The Charles Moore school of editorial judgement

Policy Exchange chairman Charles Moore has been hitting back at Newsnight over its critique of the evidence behind the think tank’s report, The Hijacking of British Islam.

Exchange had offered them many of the receipts it had collected from
mosques as evidence of purchase; now they said that they had shown the
receipts to mosques and that there were doubts about the authenticity
of one or two of them.

Given that the report was
being published that night, the obvious thing for Newsnight to do was
to broadcast Policy Exchange’s findings at once, allowing the mosques
to have their say about the receipts.

There was no need for Newsnight to claim "ownership" of the report.
Instead, the editor, Peter Barron, decided to run nothing. His decision
meant the Policy Exchange report was not touched by the BBC at all. (Daily Telegraph)

The approach Moore advocates would have been highly questionable. One of any editor’s basic functions is to ensure their output is not libellous. There is a notable precedent to suggest that disclaiming "ownership" of the report would not have achieved that.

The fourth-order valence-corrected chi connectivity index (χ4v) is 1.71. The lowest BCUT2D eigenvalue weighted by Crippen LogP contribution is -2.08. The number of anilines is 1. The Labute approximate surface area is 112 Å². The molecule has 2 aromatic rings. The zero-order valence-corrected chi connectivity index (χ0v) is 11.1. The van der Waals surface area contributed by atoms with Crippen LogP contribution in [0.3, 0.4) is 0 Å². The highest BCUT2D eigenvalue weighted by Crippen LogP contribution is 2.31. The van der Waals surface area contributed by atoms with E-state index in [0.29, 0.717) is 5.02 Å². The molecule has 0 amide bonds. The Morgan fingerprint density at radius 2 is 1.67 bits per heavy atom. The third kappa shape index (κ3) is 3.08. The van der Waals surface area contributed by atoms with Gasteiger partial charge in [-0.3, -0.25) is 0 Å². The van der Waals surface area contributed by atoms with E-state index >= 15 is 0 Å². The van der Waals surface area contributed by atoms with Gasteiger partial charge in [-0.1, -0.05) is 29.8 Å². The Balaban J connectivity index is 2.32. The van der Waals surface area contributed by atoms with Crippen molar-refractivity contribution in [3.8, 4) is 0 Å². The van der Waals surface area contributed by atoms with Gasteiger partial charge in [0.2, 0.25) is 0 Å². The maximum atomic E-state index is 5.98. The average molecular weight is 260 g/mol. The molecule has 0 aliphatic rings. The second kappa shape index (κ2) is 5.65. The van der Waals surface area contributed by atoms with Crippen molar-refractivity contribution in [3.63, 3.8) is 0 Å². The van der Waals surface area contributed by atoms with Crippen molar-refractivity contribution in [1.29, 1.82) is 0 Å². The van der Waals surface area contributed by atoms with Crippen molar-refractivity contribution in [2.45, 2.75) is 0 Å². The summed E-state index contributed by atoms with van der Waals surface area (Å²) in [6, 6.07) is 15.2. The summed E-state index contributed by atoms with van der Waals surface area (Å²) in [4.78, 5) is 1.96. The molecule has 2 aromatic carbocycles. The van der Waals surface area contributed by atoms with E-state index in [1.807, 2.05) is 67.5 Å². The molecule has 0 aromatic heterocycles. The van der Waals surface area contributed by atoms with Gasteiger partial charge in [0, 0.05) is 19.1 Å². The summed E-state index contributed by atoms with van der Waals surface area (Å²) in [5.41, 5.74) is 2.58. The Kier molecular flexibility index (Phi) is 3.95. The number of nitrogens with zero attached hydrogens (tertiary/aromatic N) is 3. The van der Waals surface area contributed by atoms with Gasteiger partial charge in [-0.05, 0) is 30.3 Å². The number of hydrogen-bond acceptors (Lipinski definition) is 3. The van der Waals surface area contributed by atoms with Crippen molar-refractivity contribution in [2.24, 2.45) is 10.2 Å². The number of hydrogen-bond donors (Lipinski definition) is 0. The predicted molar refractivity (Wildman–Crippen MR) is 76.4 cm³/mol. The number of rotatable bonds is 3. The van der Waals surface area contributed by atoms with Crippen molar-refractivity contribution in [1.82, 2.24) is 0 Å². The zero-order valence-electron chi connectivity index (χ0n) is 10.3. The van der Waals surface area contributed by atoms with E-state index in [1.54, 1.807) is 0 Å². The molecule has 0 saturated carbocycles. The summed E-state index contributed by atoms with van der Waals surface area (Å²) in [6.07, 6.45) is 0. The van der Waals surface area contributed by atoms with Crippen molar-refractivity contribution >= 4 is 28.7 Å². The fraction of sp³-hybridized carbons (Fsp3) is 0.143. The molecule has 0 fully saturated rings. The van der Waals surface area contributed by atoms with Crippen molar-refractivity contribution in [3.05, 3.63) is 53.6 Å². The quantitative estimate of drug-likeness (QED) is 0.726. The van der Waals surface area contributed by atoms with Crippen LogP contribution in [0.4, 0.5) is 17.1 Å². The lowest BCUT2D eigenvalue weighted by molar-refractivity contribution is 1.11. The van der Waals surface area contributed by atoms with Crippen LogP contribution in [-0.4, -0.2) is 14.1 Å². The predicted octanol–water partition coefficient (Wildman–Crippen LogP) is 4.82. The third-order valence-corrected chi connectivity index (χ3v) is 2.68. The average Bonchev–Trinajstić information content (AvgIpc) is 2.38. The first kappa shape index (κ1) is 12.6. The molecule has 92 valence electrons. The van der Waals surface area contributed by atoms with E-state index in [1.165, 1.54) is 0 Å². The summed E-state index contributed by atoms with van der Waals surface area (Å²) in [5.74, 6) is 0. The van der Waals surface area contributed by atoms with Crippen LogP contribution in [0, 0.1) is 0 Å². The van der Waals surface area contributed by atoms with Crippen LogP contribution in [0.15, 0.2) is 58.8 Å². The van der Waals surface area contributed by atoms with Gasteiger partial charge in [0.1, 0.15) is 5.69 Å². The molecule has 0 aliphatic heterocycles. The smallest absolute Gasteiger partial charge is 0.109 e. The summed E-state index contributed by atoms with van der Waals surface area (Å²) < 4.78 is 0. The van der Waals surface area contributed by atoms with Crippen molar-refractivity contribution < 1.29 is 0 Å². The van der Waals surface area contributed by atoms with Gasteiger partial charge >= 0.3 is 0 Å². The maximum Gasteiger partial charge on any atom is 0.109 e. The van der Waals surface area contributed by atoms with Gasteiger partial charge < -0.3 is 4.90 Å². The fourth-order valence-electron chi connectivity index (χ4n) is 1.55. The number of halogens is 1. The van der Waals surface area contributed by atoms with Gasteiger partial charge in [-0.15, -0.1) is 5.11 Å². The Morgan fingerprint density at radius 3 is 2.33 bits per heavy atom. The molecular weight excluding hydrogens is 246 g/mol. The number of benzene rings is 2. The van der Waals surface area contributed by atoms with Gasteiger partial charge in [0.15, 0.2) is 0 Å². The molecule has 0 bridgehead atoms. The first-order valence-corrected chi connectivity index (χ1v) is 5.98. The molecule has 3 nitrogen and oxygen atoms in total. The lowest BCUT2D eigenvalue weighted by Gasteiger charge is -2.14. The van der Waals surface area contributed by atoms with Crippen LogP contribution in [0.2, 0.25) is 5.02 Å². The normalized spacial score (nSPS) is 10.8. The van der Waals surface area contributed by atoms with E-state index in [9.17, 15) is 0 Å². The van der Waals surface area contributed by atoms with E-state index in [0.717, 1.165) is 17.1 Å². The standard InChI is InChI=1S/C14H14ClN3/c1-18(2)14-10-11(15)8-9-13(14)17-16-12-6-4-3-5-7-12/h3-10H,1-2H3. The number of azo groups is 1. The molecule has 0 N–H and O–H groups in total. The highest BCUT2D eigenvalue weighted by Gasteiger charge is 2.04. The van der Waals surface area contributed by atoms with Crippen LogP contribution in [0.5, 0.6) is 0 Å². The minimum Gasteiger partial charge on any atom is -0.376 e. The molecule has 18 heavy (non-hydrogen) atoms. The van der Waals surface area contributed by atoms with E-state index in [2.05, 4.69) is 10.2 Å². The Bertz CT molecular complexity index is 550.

In 2003 The Telegraph published a series of allegations about George Galloway, based on documents purportedly uncovered in Iraq by reporter David Blair.

When Galloway sued, the Telegraph’s executive editor, Neil Darbyshire, disclaimed "ownership" of the documents involved.

"It has never been the Telegraph’s case to suggest that
the allegations contained in these documents are true," he said outside
court on Thursday.

"These documents were published by us because their
contents raised some very serious questions at a crucial stage in the
war against Iraq.

"The Telegraph did not and could not perform a detailed investigation into their contents."

He added: "When we published the documents we did so
believing that their contents were important, should be made public and
would in due course be investigated by the proper authorities." (BBC News)

The judge recognised this argument for the disingenous ploy that it was and ruled in favour of Galloway, leaving the Telegraph to pay damages of £150,000 and costs estimated as £1.2 million.

The BBC’s approach to the Policy Exchange report may well have been dictated by the ruling in this case.

The Telegraph editor at the time of the Galloway libel was, of course, Charles Moore.






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